How does the PowerCore filter work?

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Detroit, MI
I'm looking at this filter, and it looks like a roll of corrugated cardboard. I looked on Donaldson's website, and I still don't understand how this thing filters. Can give me a laymans idea of how this thing is actually filtering?
 
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The holes are sealed on either end alternately. On the holes that are open to dirty air, it goes in, goes through the long side of the hole (the tube) to an adjacent hole that is only open on the engine side.
 
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Johnny248

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It just seems weird that there is no actual element that the air passes through to trap dirt. It seems like it is just a maze of air passages.
 

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Ontario, Canada
Originally Posted By: Johnny248
It just seems weird that there is no actual element that the air passes through to trap dirt. It seems like it is just a maze of air passages.
There is: It is the wall of the passages. The idea is quite brilliant.
 
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Bolivia
The tecnology is simple. The air goes in one channel and cannot go out, so it has to change directions, passing through a thin wall of fiber. The dust is heavier than the air, so it goes straight and gets caught at the end. The air that changed direction is cleaner, drops off a little more in the fiber, and continues out the other end. Here is a picture of that corrugation stretched out. This is the one that Ford uses on some truck models. I have a small video on this page if you don't mind the spanish narration. PowerCore Video Something seems to have happened to the larger version. Always something to fix. Especially when installed in the kit for off-road, they are fantastic and the last filter you will ever buy. It combines 12 little fixed turbines to separate the first 95% of the dirt. Again apologizing for the Spanish, on this page you can see 7 installations in different vehicles that spend their time in the dust. from what they've done in the last 2 years, I guess the elements need changing every 2 million miles or so in the worst conditions. PowerCore installations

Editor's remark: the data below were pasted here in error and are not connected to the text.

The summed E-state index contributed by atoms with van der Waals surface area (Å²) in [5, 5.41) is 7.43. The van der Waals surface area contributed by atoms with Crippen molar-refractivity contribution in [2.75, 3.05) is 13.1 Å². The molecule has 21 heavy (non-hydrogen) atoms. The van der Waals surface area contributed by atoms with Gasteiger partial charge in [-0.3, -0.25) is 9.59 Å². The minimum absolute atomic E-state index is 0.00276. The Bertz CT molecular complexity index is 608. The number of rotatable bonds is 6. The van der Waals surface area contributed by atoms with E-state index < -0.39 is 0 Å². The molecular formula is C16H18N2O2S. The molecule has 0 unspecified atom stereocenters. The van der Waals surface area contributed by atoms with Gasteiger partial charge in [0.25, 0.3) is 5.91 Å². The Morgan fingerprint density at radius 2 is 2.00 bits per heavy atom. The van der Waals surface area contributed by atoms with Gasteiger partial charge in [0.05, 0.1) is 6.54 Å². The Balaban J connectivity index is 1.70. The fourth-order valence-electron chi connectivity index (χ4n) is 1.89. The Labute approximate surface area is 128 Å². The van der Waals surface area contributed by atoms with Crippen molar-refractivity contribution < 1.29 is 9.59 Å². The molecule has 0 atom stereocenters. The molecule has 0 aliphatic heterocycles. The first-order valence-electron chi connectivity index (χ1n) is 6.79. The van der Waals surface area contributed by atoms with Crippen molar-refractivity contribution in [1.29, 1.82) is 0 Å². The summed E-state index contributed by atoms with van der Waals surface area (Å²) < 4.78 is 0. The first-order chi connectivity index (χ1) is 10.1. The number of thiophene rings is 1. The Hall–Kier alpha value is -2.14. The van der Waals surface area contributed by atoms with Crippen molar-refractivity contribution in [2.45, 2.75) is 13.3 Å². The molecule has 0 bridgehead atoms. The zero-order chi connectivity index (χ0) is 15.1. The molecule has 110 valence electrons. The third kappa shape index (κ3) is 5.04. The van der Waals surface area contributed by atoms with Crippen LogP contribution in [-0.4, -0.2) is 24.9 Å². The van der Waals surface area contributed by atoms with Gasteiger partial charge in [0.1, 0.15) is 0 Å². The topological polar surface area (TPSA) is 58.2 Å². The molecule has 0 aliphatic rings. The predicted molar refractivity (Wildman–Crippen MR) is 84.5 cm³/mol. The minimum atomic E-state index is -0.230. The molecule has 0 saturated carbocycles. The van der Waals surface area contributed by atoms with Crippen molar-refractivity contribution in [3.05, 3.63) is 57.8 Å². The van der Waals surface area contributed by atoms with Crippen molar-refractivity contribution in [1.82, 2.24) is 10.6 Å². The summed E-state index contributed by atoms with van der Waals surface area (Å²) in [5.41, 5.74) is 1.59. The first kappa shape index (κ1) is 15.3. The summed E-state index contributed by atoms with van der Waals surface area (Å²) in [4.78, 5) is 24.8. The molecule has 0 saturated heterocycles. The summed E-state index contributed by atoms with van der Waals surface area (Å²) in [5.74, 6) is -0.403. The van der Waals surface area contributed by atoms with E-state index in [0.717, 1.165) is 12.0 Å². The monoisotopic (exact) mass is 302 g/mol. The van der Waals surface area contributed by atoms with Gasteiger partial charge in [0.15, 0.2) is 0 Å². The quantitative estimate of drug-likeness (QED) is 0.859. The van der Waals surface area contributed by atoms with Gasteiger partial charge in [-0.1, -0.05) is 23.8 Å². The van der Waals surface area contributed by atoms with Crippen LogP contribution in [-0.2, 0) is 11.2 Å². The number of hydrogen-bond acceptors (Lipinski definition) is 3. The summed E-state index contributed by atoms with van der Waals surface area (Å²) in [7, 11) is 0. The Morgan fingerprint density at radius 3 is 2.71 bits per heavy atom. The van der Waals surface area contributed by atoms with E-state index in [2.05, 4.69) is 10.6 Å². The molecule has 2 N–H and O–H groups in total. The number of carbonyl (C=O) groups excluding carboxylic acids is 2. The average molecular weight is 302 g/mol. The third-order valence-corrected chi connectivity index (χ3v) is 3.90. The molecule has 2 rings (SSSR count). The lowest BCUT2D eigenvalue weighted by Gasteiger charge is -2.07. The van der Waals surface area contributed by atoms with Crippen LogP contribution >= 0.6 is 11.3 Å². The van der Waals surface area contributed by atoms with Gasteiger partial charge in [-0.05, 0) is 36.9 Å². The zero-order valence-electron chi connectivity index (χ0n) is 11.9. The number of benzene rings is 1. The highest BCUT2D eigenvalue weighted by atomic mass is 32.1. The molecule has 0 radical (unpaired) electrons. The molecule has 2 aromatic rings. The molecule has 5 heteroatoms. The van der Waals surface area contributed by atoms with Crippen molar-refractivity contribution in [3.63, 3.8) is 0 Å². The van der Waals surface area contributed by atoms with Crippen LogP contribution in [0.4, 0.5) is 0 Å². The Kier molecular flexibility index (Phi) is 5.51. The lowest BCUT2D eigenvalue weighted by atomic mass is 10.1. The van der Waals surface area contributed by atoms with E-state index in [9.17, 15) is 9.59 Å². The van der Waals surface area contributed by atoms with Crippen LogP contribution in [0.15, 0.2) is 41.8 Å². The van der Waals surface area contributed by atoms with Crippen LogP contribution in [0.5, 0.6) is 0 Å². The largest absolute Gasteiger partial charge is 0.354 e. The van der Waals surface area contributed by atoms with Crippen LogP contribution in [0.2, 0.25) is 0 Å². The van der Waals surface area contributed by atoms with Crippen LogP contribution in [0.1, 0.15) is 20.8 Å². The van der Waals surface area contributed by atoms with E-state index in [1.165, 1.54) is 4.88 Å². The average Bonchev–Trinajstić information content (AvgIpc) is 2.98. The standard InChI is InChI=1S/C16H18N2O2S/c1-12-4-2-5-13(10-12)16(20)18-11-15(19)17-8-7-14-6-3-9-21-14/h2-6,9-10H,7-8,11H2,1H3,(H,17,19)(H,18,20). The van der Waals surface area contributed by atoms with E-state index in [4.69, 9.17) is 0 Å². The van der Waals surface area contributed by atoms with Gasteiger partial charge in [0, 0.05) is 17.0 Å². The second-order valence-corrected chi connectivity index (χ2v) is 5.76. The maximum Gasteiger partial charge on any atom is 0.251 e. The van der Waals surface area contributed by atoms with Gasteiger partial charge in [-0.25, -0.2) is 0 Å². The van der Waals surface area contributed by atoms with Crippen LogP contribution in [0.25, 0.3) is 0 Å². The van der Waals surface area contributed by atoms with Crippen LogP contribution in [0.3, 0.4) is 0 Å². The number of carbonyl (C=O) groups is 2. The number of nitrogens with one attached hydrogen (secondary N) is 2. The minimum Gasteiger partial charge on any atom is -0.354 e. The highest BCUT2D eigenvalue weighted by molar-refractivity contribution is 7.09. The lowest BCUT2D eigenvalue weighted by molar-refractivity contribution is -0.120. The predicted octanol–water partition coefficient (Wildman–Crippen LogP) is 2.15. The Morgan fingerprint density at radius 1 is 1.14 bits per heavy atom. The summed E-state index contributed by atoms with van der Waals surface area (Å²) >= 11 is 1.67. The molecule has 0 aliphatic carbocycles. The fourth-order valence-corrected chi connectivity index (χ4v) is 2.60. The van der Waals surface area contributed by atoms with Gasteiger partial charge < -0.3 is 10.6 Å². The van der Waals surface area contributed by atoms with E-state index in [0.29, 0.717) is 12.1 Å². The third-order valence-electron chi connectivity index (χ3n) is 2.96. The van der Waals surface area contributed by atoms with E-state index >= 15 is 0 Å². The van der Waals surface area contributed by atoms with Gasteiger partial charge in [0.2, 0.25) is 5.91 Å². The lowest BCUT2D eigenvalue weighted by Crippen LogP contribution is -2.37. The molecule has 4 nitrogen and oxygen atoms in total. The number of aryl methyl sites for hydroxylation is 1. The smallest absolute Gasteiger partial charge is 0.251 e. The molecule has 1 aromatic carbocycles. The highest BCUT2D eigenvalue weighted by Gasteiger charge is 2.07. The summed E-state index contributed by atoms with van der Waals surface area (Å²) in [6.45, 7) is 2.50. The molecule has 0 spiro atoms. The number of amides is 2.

Johnny248

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I guess I understand it. I guess it's just different because it is unlike any other filter. The Volant box says this filter is good for 100k. It doesn't look like you could ever tell how dirty it actually is. It is safe to actually just plan of replacing it after 100k? Or should it be done sooner?
 
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Just plan on replacing at 100k/4 years unless you drive through really dusty conditions a lot. If you're in really dusty conditions then put a restriction gauge on the intake to show you when to change it.